• I'm not sure of understanding your question. Do you want some applications of these formulations, so you understand their importance? Mar 4, 2015 at 15:16
• @nicoguaro: that's exactly what I'm asking, yes. Also, why can these functional relationships be used liked this?
– Ron
Mar 4, 2015 at 15:25
• Since I don't understand your question completely, let me know if the answer is what you wanted. Mar 5, 2015 at 14:32
• @nicoguaro: Your answer is well thought out and very good! I actually just wanted some time to read it and properly digest it first before accepting it, hope that's OK! You cited some sources and made some points I wanted to carefully understand. One of the other things I was wondering about is the relationship between data or parameters with respect to these functionals, but I think I might ask a different question about those specifically.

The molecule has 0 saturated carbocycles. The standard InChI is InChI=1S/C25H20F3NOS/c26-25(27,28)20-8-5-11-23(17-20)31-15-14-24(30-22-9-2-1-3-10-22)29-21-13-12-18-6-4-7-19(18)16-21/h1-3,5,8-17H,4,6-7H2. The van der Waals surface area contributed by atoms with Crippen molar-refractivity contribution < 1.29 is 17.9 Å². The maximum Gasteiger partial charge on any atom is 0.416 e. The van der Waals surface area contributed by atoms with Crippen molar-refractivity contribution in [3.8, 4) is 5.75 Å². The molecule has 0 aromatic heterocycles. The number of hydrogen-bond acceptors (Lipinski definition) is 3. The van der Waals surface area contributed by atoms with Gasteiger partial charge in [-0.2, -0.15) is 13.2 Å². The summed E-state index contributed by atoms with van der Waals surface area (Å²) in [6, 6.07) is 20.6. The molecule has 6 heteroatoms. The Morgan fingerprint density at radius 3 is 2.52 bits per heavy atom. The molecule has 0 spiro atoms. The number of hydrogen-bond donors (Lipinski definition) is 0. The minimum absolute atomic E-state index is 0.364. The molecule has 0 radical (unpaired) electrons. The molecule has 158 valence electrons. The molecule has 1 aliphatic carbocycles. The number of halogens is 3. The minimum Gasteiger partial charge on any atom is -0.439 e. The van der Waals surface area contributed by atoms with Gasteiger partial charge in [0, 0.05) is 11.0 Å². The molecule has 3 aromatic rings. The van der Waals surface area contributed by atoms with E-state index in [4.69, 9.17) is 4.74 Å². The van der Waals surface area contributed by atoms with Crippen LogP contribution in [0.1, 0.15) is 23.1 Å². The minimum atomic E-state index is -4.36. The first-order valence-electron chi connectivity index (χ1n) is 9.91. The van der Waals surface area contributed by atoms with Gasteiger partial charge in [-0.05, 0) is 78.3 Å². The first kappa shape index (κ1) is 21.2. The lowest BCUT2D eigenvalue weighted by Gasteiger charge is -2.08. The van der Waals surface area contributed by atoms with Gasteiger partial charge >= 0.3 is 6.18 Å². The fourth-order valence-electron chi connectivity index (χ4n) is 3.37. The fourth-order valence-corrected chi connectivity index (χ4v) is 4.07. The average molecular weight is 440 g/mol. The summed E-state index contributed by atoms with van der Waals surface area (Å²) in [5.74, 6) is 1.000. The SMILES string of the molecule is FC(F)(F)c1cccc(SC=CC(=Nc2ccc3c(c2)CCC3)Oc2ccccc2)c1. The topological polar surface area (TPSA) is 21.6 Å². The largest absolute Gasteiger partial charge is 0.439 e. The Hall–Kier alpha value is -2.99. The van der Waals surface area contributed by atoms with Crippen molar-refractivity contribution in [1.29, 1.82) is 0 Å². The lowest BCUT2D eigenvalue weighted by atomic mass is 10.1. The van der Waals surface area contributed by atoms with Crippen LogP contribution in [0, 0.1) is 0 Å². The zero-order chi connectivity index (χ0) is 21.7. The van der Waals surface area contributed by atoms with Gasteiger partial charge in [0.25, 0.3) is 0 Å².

– Ron
Mar 5, 2015 at 15:04
• It is correct. I'm not pushing you to accept my answer, I'm just asking if it was clear. I tried to be clear... But was not as easy as I expected in the first place. So, if you want me to elaborate in some specific point, just comment it. Mar 5, 2015 at 15:56

Let us start with FEM. We have a differential equation of the form

$$\mathcal{A}u=f\quad \forall x \text{ in } \Omega \enspace ,$$

where $\mathcal{A}$ is a linear operator, and this problem is subject to some boundary conditions

$$\mathcal{H}u=g(x)\quad \forall x \text{ in } \partial\Omega \enspace .$$

We are interested in finding an approximate solution to the PDE, $\hat{u}$ (let's assume that this approximate solution satisfy BCs), if we plug it in the first equation we do not get an equality. The difference

$$R = \mathcal{A}\hat{u} - f$$

is the residual, and it is the zero function for the solution. We would like to make this $R$ as close to zero as possible, for this we can try to minimize the maximum norm, or the two norm of $R$ (the latter leads to Least Squares Finite Elements).

One way to go is to compute an average over the domain, i.e., compute the weighted residual

$$\int\limits_{\Omega} wR\, d\Omega = \int\limits_{\Omega} w\mathcal{A}\hat{u}\, d\Omega - \int\limits_{\Omega} wf\, d\Omega \enspace .$$